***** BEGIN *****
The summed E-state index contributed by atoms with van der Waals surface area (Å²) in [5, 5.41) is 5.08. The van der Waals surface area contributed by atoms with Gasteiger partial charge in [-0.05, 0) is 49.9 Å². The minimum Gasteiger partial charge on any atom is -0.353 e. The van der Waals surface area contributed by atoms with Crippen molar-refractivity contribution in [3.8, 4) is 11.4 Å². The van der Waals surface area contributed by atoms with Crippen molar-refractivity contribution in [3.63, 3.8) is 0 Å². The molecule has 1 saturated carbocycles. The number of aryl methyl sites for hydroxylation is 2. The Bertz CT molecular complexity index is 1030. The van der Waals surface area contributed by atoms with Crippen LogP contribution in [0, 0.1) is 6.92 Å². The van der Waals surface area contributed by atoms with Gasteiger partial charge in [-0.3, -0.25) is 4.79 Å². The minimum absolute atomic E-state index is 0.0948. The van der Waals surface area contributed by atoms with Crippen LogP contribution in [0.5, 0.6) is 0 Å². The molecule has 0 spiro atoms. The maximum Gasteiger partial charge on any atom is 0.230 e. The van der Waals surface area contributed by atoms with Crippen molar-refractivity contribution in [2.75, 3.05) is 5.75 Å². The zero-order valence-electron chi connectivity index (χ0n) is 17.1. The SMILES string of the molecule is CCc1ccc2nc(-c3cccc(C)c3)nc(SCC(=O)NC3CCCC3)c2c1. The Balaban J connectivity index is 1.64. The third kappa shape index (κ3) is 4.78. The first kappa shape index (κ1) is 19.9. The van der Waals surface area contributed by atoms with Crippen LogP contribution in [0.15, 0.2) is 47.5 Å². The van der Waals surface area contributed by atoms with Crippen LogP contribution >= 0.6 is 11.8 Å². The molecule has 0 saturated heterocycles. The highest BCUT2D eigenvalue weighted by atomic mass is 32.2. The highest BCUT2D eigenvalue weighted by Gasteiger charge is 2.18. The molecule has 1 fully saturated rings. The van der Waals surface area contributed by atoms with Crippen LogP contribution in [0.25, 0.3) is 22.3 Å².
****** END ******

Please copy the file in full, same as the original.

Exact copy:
The summed E-state index contributed by atoms with van der Waals surface area (Å²) in [5, 5.41) is 5.08. The van der Waals surface area contributed by atoms with Gasteiger partial charge in [-0.05, 0) is 49.9 Å². The minimum Gasteiger partial charge on any atom is -0.353 e. The van der Waals surface area contributed by atoms with Crippen molar-refractivity contribution in [3.8, 4) is 11.4 Å². The van der Waals surface area contributed by atoms with Crippen molar-refractivity contribution in [3.63, 3.8) is 0 Å². The molecule has 1 saturated carbocycles. The number of aryl methyl sites for hydroxylation is 2. The Bertz CT molecular complexity index is 1030. The van der Waals surface area contributed by atoms with Crippen LogP contribution in [0, 0.1) is 6.92 Å². The van der Waals surface area contributed by atoms with Gasteiger partial charge in [-0.3, -0.25) is 4.79 Å². The minimum absolute atomic E-state index is 0.0948. The van der Waals surface area contributed by atoms with Crippen LogP contribution in [0.5, 0.6) is 0 Å². The molecule has 0 spiro atoms. The maximum Gasteiger partial charge on any atom is 0.230 e. The van der Waals surface area contributed by atoms with Crippen molar-refractivity contribution in [2.75, 3.05) is 5.75 Å². The zero-order valence-electron chi connectivity index (χ0n) is 17.1. The SMILES string of the molecule is CCc1ccc2nc(-c3cccc(C)c3)nc(SCC(=O)NC3CCCC3)c2c1. The Balaban J connectivity index is 1.64. The third kappa shape index (κ3) is 4.78. The first kappa shape index (κ1) is 19.9. The van der Waals surface area contributed by atoms with Crippen LogP contribution in [0.15, 0.2) is 47.5 Å². The van der Waals surface area contributed by atoms with Crippen LogP contribution >= 0.6 is 11.8 Å². The molecule has 0 saturated heterocycles. The highest BCUT2D eigenvalue weighted by atomic mass is 32.2. The highest BCUT2D eigenvalue weighted by Gasteiger charge is 2.18. The molecule has 1 fully saturated rings. The van der Waals surface area contributed by atoms with Crippen LogP contribution in [0.25, 0.3) is 22.3 Å².